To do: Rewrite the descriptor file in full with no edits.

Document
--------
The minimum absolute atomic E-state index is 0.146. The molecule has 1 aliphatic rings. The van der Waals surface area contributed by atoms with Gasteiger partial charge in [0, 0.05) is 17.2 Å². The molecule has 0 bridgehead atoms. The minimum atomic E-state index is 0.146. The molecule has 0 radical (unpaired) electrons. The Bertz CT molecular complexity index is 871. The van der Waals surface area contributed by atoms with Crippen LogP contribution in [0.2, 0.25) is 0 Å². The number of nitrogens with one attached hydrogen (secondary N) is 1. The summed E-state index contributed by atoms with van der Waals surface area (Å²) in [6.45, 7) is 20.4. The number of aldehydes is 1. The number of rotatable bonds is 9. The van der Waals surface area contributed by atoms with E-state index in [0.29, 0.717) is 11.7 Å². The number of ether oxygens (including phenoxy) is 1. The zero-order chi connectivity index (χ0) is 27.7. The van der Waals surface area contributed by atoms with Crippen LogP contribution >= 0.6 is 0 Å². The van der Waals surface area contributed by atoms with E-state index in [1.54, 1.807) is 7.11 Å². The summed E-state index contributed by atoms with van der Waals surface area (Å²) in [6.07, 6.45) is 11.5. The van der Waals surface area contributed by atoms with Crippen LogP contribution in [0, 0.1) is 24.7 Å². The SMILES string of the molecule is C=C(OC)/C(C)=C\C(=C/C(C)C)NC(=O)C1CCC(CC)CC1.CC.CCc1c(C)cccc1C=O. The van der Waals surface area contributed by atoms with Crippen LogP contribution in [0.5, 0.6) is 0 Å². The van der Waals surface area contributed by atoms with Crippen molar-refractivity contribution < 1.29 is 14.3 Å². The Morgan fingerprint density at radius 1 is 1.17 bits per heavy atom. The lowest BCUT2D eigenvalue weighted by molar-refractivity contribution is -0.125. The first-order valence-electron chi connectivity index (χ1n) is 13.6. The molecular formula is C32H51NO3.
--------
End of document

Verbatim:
The minimum absolute atomic E-state index is 0.146. The molecule has 1 aliphatic rings. The van der Waals surface area contributed by atoms with Gasteiger partial charge in [0, 0.05) is 17.2 Å². The molecule has 0 bridgehead atoms. The minimum atomic E-state index is 0.146. The molecule has 0 radical (unpaired) electrons. The Bertz CT molecular complexity index is 871. The van der Waals surface area contributed by atoms with Crippen LogP contribution in [0.2, 0.25) is 0 Å². The number of nitrogens with one attached hydrogen (secondary N) is 1. The summed E-state index contributed by atoms with van der Waals surface area (Å²) in [6.45, 7) is 20.4. The number of aldehydes is 1. The number of rotatable bonds is 9. The van der Waals surface area contributed by atoms with E-state index in [0.29, 0.717) is 11.7 Å². The number of ether oxygens (including phenoxy) is 1. The zero-order chi connectivity index (χ0) is 27.7. The van der Waals surface area contributed by atoms with Crippen LogP contribution >= 0.6 is 0 Å². The van der Waals surface area contributed by atoms with E-state index in [1.54, 1.807) is 7.11 Å². The summed E-state index contributed by atoms with van der Waals surface area (Å²) in [6.07, 6.45) is 11.5. The van der Waals surface area contributed by atoms with Crippen LogP contribution in [0, 0.1) is 24.7 Å². The SMILES string of the molecule is C=C(OC)/C(C)=C\C(=C/C(C)C)NC(=O)C1CCC(CC)CC1.CC.CCc1c(C)cccc1C=O. The van der Waals surface area contributed by atoms with Crippen LogP contribution in [0.5, 0.6) is 0 Å². The van der Waals surface area contributed by atoms with Crippen molar-refractivity contribution < 1.29 is 14.3 Å². The Morgan fingerprint density at radius 1 is 1.17 bits per heavy atom. The lowest BCUT2D eigenvalue weighted by molar-refractivity contribution is -0.125. The first-order valence-electron chi connectivity index (χ1n) is 13.6. The molecular formula is C32H51NO3.